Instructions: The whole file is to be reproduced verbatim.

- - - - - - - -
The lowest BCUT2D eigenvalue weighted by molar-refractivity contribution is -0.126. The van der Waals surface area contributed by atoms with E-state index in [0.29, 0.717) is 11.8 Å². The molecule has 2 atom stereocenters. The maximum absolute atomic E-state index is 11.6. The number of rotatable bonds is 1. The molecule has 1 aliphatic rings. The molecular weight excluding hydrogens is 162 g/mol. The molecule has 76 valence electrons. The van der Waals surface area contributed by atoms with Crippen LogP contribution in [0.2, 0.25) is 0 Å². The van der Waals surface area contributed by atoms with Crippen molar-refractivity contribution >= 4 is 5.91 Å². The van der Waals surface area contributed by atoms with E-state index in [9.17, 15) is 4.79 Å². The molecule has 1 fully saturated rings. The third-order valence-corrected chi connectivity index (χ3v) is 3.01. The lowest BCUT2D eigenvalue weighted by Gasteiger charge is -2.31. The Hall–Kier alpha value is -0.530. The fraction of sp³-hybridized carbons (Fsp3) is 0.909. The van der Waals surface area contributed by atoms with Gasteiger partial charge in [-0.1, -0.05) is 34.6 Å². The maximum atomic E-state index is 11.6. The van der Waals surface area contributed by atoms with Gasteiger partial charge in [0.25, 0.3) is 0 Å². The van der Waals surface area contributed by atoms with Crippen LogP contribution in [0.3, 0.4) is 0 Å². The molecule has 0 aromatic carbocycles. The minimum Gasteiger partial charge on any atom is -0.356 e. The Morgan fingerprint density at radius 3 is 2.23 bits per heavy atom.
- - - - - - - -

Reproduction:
The lowest BCUT2D eigenvalue weighted by molar-refractivity contribution is -0.126. The van der Waals surface area contributed by atoms with E-state index in [0.29, 0.717) is 11.8 Å². The molecule has 2 atom stereocenters. The maximum absolute atomic E-state index is 11.6. The number of rotatable bonds is 1. The molecule has 1 aliphatic rings. The molecular weight excluding hydrogens is 162 g/mol. The molecule has 76 valence electrons. The van der Waals surface area contributed by atoms with Crippen LogP contribution in [0.2, 0.25) is 0 Å². The van der Waals surface area contributed by atoms with Crippen molar-refractivity contribution >= 4 is 5.91 Å². The van der Waals surface area contributed by atoms with E-state index in [9.17, 15) is 4.79 Å². The molecule has 1 fully saturated rings. The third-order valence-corrected chi connectivity index (χ3v) is 3.01. The lowest BCUT2D eigenvalue weighted by Gasteiger charge is -2.31. The Hall–Kier alpha value is -0.530. The fraction of sp³-hybridized carbons (Fsp3) is 0.909. The van der Waals surface area contributed by atoms with Gasteiger partial charge in [-0.1, -0.05) is 34.6 Å². The maximum atomic E-state index is 11.6. The van der Waals surface area contributed by atoms with Gasteiger partial charge in [0.25, 0.3) is 0 Å². The van der Waals surface area contributed by atoms with Crippen LogP contribution in [0.3, 0.4) is 0 Å². The molecule has 0 aromatic carbocycles. The minimum Gasteiger partial charge on any atom is -0.356 e. The Morgan fingerprint density at radius 3 is 2.23 bits per heavy atom.